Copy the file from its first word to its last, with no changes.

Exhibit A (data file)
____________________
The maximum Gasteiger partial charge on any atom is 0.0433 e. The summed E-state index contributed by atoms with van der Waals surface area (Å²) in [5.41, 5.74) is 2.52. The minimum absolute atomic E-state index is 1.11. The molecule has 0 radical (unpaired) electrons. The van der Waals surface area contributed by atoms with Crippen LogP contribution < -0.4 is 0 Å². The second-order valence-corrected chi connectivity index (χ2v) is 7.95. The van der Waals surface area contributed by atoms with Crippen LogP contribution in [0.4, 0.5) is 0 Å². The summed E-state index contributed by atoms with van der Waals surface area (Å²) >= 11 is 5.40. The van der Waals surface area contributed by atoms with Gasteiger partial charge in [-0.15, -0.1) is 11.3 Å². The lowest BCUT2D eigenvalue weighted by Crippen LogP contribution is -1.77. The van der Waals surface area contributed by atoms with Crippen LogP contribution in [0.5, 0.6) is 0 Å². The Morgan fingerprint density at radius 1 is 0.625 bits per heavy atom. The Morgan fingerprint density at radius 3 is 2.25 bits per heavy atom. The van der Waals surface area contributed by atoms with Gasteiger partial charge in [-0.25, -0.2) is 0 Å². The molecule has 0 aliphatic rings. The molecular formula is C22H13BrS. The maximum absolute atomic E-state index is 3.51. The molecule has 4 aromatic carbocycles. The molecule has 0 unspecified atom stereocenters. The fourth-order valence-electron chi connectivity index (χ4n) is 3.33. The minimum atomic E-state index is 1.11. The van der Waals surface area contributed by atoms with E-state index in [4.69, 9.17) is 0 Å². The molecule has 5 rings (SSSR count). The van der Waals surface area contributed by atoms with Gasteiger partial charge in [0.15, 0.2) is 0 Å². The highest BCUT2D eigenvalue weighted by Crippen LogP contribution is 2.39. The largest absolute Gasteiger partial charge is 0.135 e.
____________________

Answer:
The maximum Gasteiger partial charge on any atom is 0.0433 e. The summed E-state index contributed by atoms with van der Waals surface area (Å²) in [5.41, 5.74) is 2.52. The minimum absolute atomic E-state index is 1.11. The molecule has 0 radical (unpaired) electrons. The van der Waals surface area contributed by atoms with Crippen LogP contribution < -0.4 is 0 Å². The second-order valence-corrected chi connectivity index (χ2v) is 7.95. The van der Waals surface area contributed by atoms with Crippen LogP contribution in [0.4, 0.5) is 0 Å². The summed E-state index contributed by atoms with van der Waals surface area (Å²) >= 11 is 5.40. The van der Waals surface area contributed by atoms with Gasteiger partial charge in [-0.15, -0.1) is 11.3 Å². The lowest BCUT2D eigenvalue weighted by Crippen LogP contribution is -1.77. The van der Waals surface area contributed by atoms with Crippen LogP contribution in [0.5, 0.6) is 0 Å². The Morgan fingerprint density at radius 1 is 0.625 bits per heavy atom. The Morgan fingerprint density at radius 3 is 2.25 bits per heavy atom. The van der Waals surface area contributed by atoms with Gasteiger partial charge in [-0.25, -0.2) is 0 Å². The molecule has 0 aliphatic rings. The molecular formula is C22H13BrS. The maximum absolute atomic E-state index is 3.51. The molecule has 4 aromatic carbocycles. The molecule has 0 unspecified atom stereocenters. The fourth-order valence-electron chi connectivity index (χ4n) is 3.33. The minimum atomic E-state index is 1.11. The van der Waals surface area contributed by atoms with E-state index in [4.69, 9.17) is 0 Å². The molecule has 5 rings (SSSR count). The van der Waals surface area contributed by atoms with Gasteiger partial charge in [0.15, 0.2) is 0 Å². The highest BCUT2D eigenvalue weighted by Crippen LogP contribution is 2.39. The largest absolute Gasteiger partial charge is 0.135 e.